PhD student Patricia Salas Sanchez discusses the application of a feminist research ethic to her doctoral research.
My feminist doctoral research project explores the contemporary relationship between Sweden and Russia in light of their gendered international, foreign policy and diplomatic practices. This project has been guided in part by a feminist research ethic.
Stephen O'Brien, Under-Secretary-General and Emergency Relief Coordinator and Margot Wallström, Minister for Foreign Affairs of Sweden at the High-Level Pledging Event for the Humanitarian Crisis in Yemen.Source: OCHA photo by Violaine Martin/UN Geneva Flickr
In their book Doing Feminist Research in Political and Social Science, Brooke Ackerly and Jacqui True have defined a feminist research ethic as a set of questioning practices deployed as a rigorous methodological, ethical commitment throughout the research process regardless of whether it is feminist or not.
What is a feminist research ethic?
My own PhD is feminist-informed, both inspired by a diverse body of feminist scholarship and taking the feminist concern with social justice as its point of departure. But the project has also always been a feminist ‘practice’ as it aims to advance our understanding of social, gendered international practices and international power hierarchies, or structures of domination, in order to transform them.
Writing a feminist-informed PhD
Feminist questioning practices are associated with a critical feminist theory and a habitually reflexive research performance. The four commitments that underpin a feminist research ethic are attentiveness to:
The four commitments of a feminist research ethic
- the power of knowledge and epistemology
- boundaries, silences, intersections, marginalisation, and normalisation
- relationships and their power differentials
- self-reflection on how one’s own situatedness or socio-political location is connected to and influences our knowledge and research
In this way, the overarching research questions as well as the methods and analytical techniques in my doctoral project have been revisited, reconsidered, and have naturally evolved.
My project is about gendered power relations within International Relations (IR) and is based on observation of gendered practices by states and diplomats. The research was inspired by attentiveness to the intersections and boundaries between different disciplines. Guided by a feminist research ethic, it was provoked by the silence on gendered practices in recent discussions of the ‘practice turn’ in IR. It was further influenced by the disregard for IR feminist scholarship that has long studied the international in the microcosm of seemingly unimportant everyday, mundane and situated practices since the late 1980s.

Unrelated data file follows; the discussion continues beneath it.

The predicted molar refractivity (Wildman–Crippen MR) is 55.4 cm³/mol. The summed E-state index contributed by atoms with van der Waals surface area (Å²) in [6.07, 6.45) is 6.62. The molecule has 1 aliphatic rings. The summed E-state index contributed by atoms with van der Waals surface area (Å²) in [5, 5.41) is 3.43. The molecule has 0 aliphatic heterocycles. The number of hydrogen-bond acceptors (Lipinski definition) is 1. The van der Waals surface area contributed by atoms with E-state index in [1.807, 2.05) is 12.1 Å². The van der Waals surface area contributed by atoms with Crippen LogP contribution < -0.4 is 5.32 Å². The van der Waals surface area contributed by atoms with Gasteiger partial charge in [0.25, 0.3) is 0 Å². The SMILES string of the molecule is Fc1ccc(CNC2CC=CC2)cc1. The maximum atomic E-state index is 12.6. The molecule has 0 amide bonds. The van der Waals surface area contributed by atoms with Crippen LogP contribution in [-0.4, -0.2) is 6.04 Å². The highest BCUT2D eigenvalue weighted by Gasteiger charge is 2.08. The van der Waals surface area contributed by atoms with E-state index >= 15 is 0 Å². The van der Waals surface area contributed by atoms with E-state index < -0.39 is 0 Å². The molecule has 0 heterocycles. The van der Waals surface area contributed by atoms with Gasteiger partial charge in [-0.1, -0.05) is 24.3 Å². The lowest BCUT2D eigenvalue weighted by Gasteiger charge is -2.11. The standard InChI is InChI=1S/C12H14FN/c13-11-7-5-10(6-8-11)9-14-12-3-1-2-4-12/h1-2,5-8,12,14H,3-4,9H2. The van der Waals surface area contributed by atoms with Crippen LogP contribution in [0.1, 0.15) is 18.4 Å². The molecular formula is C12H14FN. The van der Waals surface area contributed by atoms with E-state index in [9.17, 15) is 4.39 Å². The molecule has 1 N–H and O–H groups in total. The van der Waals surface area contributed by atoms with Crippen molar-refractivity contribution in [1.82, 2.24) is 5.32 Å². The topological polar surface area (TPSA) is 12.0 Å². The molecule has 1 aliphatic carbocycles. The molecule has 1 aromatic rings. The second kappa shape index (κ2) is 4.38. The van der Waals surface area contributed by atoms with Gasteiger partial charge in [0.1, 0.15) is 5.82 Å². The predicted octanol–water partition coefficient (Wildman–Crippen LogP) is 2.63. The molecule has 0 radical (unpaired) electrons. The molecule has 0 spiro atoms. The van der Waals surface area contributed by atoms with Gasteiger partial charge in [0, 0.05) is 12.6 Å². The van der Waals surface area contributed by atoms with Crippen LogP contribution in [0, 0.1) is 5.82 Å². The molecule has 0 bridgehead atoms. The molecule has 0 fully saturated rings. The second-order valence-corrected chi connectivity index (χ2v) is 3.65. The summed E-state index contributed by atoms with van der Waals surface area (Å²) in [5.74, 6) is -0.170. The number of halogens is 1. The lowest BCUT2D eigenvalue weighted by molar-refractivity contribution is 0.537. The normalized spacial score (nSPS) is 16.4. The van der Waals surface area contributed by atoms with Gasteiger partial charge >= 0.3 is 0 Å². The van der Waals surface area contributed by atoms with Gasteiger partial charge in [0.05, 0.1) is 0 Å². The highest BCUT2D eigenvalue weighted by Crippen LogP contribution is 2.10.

Inspired by gendered practices
Over the course of my PhD, my research design and methods have been adapted to avoid potentially dangerous situations such as encountering inappropriate behaviours or legal risks during my fieldwork. They have also been chosen taking into account the resource and time constraints I face as a doctoral student. For example, I’m using a virtual ‘praxiography’ (that is, a writing of practices approached through video and images) rather than practicing face-to-face participant observation and ethnographic fieldwork. This is because very few researchers have been allowed entry in the diplomatic field. Attentiveness to relationships and exploring my own situatedness through self-reflection have been crucial in planning my fieldwork and interviews with diplomats. Last but not least, I practice discourse analysis using an intertextual approach, aware that discourses and practices are intrinsically linked and that both produce power relations. I start analysing the official foreign policy discourse and then move to consider the discourses of other voices in foreign policy.
The application of a feminist research ethic
My doctoral research is just one example of how applying a feminist research ethic can push you to practice and produce more reflexive, ethical and rigorous research.